A summary of Sir Robert Francis' public enquiry into Mid Staffordshire NHS Foundation Trusts and what it means for trainees
Dr Martin Rooms (SpR)
The Francis report was published in Feb 2013 on the back of a previous inquiry by Robert Francis QC published in Feb 2010 and the preceding Health Care Commission (HCC) investigation into failings in the standard of care and higher than expected mortality rates at the Mid-Staffordshire NHS Foundation Trust.
The aim of the report was to investigate how and why these failings had not been identified or been allowed to persist by senior management and the various external agencies commissioned for such a purpose.
The inquiry examined over a million documents and took statements from multiple sources including patients, clinical staff and management.
It’s findings identified a disconnect between the Trust board’s focus on targets, finances, the achievement of Foundation Trust status and the effect these were having at a clinical level. A rift between management and clinical staff was seen to be evident. Similarly, management did not listen to the feedback coming from the patients of the Trust.
The inquiry identified that the board had the wrong priorities and their main focus was on the financial challenges facing the trust and a lack of focus on standards leading to an inadequate risk assessment of the effect of staff reductions. This was compounded further by the lack of a clinical governance system, described as “vestigial”, which was unable to inform the board of the failings that were occurring.
The Trust was also felt to be defensive in reaction to criticism and lacked insight and openness whilst handling their problems.
The examination of multiple external watchdog agencies (HCC, Monitor, SHA and more) identified that “regulatory gaps between agency remits, lack of effective communication and constant reorganisation led to a systemic culture where organisations took inappropriate comfort from assurances given by the Trust and from action taken by other organisations.” These problems were, at least in part, created by the “constant re-organisation of NHS structures leading to loss of corporate memory, misunderstanding about organisations functions and responsibility.”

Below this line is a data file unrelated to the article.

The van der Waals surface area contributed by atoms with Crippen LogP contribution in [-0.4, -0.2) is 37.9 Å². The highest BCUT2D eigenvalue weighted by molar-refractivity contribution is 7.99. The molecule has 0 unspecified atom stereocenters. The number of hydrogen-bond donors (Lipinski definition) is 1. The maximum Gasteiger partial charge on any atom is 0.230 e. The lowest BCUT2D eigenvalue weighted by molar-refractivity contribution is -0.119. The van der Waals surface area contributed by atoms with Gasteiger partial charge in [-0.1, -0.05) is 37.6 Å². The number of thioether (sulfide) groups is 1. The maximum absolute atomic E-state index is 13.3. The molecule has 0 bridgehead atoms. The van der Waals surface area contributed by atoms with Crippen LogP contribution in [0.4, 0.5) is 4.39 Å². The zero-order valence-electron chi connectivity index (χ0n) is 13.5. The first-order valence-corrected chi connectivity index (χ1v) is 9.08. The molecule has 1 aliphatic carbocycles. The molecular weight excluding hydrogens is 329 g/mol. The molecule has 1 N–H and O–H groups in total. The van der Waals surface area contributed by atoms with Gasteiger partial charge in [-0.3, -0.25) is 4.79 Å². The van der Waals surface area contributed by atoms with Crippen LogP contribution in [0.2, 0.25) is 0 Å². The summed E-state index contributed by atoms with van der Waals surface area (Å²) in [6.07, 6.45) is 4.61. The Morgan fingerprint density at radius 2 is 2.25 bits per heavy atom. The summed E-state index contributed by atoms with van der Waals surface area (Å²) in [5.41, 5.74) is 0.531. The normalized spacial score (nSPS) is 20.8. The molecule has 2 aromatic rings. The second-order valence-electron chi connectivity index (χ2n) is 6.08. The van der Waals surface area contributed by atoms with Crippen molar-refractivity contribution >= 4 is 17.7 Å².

All the above allowed inadequate care and poor standards to be tolerated in an atmosphere of low morale.
In all The Francis Report list 290 reforms and suggestions to improve the situation described above in order to address failings at all levels of the NHS, from clinical staff to the external agencies that regulate the service. The recommendations included the concept of Trust board responsibility for the clinical service provided and reforms to address the disconnect between the layers of management and oversight agencies with those providing clinical care.
The overall themes of these reforms are as follows:
- Emphasis on and commitment to common values throughout the system by all within it;
- Readily accessible fundamental standards and means of compliance;
- No tolerance of non-compliance and rigorous policing of fundamental standards;
- Openness, transparency and candour in all the system’s business;
- Strong leadership in nursing and other professional values;
- Strong support for leadership roles;
- A level playing field for accountability;
- Information accessible and useable by all allowing effective comparison of performance by individuals, services and organisation.
The inquiry stipulate specifically, however, that it does not think a root and branch re-organisation would be useful but for reform within the current system to put the care of the patient at the forefront for all those within the NHS.